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FORUMS Canon Cameras, Lenses & Accessories Canon EF and EF-S Lenses 
Thread started 19 Dec 2013 (Thursday) 19:23
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SOTA resolution: Canon EF Lenses with Sony A7R?

 
mystik610
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Dec 20, 2013 22:29 |  #16

bobbyz wrote in post #16543758 (external link)
For static shots I agree, sony is much smaller. Let us know how well it does for action/sports compared to that 5dmk3.:)

lol the 5DIII is my work horse, and a damn good one. say what you will about the 5DIII's sensor, but the 5DIII can handle just about anything you throw at it.

The a7r will never be a replacement for it. It's works for casual shooting, but I'll reach for the 5DIII for anything outside of that.

Jerobean wrote in post #16543769 (external link)
I mean, I see your point, but the lenses you chose are a little bit deceiving. you chose a huge 1.4 prime. put a 2.8 prime on there and the size decreases significantly.

i'm not trying to knock your choice, hell, I wish I had the money laying around to try it. I just don't see how carrying a smaller DSLR is much more convenient than a slightly larger one. they both are bulky and large, don't fit in pockets, require bags, etc. what about the other lenses, or flash?

The size and weight difference is pretty substantial in real world use. No it won't fit in a pocket, but its not nearly as bulky and clumsy as a typical full frame DSLR. When shooting casually, I usually stick with a single prime, and wear the camera on a Joby sling strap (don’t usually bring a bag). I don't usually bring a speedlight when shooting casually, as I’m less concerned about taking flattering portraits, and more concerned with capturing moments in their natural element…which usually means natural light.

I used to lug my 5DIII around casually with a sling strap like this, and while its a comfortable set-up, it is pretty cumbersome (constantly trying not to bump into things), and it draws a lot of attention to itself. It’s nice to “wear” a smaller, more discrete camera out for the day. It also doesn’t get the attention that my “pro-looking” DSLR does. I also like that it fits in the shoulder bag I bring to work, which gives me more opportunities to shoot, without having to compromise on the sensor.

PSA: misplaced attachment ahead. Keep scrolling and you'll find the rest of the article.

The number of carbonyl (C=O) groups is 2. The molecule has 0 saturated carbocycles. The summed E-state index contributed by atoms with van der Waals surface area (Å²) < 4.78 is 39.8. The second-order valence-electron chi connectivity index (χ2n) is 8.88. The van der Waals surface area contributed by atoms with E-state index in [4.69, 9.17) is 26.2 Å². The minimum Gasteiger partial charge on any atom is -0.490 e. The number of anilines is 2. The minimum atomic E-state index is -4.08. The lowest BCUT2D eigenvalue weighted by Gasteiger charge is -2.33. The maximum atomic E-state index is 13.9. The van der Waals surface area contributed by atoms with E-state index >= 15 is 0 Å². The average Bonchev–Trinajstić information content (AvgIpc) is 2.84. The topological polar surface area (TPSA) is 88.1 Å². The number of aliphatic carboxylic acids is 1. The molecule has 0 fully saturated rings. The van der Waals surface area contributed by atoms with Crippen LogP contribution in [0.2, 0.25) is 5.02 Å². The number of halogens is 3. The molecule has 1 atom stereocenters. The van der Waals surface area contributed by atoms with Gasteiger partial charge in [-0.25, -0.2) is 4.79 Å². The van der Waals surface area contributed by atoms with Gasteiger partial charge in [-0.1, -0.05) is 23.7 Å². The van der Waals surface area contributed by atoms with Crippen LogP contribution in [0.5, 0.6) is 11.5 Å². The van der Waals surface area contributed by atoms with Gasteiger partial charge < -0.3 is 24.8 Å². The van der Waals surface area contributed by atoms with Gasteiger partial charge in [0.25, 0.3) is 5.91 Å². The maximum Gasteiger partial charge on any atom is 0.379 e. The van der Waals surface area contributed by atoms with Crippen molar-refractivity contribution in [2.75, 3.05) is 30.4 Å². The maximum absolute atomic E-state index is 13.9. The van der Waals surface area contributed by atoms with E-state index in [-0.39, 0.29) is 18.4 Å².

The 35mm prime works for my uses. The 55 1.8 for the A7r is still pretty compact, and still offers a size/weight advantage over a typical full frame DSLR:

IMAGE NOT FOUND
IMAGE IS A REDIRECT OR MISSING!
Byte size: ZERO | Content warning: NOT AN IMAGE

focalpointsphoto.com (external link) - flickr (external link) - Instagram (external link)
α7ʀII - RX1ʀII - α7ʀIII
Zeiss Loxia 21 - Canon 24-70 2.8LII - Sony/Zeiss 35 f1.4 ZA - Sony 50 1.8 - Sony 85GM - Sigma 135 f1.8 ART

  
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EverydayGetaway
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Dec 21, 2013 01:22 |  #17

pulsar123 wrote in post #16542352 (external link)
I think the DR importance is vastly exaggerated. I think the current Canon's 12-13 significant bits is totally sufficient for most types of photography. You can't display high DR images anyway - monitors only have 256 levels of gray, and paper has even lower DR. You have to do some tricks to very high DR images to fit them into the display's DR - tricks which most of the time make the image look fake. (shadow lifting, HDR style tone mapping etc.). I used to make very high DR images from a series of shots (HDR), and then I was stuck, as I couldn't produce a pleasing image to show on a low DR monitor.